Policy

Rawa Idli Mix to attract GST at 18 per cent, rules Karnataka AAR

Shishir Sinha | | | Updated on: Dec 19, 2021

Second ruling in recent times on such products

Now, the Karnataka AAR (KAAR) has stated that Rawa Idli Mix will attract Goods & Services Tax (GST) at the rate of 18 per cent.

This is the second ruling in recent time on food mixes and the third one on food items that are part of the main course. Earlier in June, the Tamil Nadu AAR ruled that there will be 18 per cent GST on branded mixes for dosa, idli, tiffin, health and porridge. In June, the Gujarat AAR held that preserved paratha will attract GST at the rate of 18 per cent.

In the present case, the applicant Bengaluru-based Swastik Masala moved the AAR to seek advance ruling on HSN (Harmonised System of Nomenclature, the heading being used for determining tax rate). The applicant, at present, has classified the product under tariff heading ‘2106-9090’ and a merit classification under ‘HSN 1106’. They argiued that the major raw material for ‘Rawa Idli Mix’ is flour, which is produced by the milling industry

Under this HSN 1106, flour, meal and powder made from peas, beans or lentils have been included. Even if the flour is improved by the addition of small quantities of additives, it will continue to be categorised under same HSN. Such unbranded product will attract GST at the rate of 0 per cent. Branded products will attract a GST of 5 per cent.

After going through hearings and facts presented, the AAR said that chapter 1106 covers products of individual raw material and not mixtures. “Rawa Idli Mix is admittedly a mixture of flour of pulses, cereals, and other ingredients resulting in a different product,” AAR said while making it clear that it cannot be under tariff heading of 1106.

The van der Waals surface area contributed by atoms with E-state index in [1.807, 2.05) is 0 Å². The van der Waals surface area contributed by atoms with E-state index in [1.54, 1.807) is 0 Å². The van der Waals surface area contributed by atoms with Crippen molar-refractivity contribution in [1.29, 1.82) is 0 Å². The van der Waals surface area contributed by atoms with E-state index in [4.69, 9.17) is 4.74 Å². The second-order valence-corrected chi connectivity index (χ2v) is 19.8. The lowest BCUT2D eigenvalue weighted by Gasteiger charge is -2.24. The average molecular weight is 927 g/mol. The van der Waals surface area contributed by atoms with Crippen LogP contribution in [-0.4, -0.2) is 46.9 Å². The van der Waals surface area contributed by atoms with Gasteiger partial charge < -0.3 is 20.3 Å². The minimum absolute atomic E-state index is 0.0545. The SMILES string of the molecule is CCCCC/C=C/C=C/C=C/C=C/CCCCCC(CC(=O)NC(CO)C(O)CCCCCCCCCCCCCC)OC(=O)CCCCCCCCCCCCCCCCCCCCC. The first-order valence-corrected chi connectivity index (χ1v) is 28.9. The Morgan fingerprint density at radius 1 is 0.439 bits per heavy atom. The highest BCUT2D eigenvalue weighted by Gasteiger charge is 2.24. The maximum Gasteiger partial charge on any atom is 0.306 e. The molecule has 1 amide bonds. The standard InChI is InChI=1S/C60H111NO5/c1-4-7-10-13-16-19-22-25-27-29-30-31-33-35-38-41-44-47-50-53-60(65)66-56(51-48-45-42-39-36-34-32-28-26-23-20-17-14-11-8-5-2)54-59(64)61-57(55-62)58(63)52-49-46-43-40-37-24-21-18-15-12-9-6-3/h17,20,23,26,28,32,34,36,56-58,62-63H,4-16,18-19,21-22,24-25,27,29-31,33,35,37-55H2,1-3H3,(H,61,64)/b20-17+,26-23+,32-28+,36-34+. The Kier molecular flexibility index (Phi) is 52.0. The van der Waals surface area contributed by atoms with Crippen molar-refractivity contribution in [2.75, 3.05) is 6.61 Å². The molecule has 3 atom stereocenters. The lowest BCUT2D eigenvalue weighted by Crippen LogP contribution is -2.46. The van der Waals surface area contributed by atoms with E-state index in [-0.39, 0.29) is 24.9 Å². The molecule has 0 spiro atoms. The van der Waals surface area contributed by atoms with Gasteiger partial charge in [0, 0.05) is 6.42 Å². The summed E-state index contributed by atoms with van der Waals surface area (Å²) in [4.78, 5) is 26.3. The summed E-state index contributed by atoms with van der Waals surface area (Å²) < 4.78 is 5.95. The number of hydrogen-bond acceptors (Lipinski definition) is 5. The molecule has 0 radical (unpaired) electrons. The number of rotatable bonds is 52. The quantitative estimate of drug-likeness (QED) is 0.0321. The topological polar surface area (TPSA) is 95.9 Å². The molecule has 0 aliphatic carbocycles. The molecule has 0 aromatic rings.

AAR also made it clear that the applicant’s argument on the applicability of 2018 circular on the said product, bringing it at par with ‘Chhatua’ or ‘Sattu’, will not hold true. “The circular is in respect of flour of individual pulses with addition of flour of cereals as additive, but not in respect of mixture of the flours of cereals and pulses. Further it says about addition of very small amounts of additives, but not addition of different flours or cereals resulting in a different of different product,” AAR said while making it clear that this circular will not be applicable here.

Further it mentioned that Rule 3(b) of the general rules for the interpretation of customs tariff specifies that “mixtures, composite goods consisting of different materials or made up of different components, and goods put up in sets for retail sale, which cannot be classified by reference to (a), shall be classified as if they consisted of the material or component which gives them their character, in so far as the criterion is applicable.” In the instant case the said product is admittedly a mixture and does not give the character of either of the constituent flour but altogether a different new product with the different character as ‘Rava Idli Mix’.

Published on December 19, 2021
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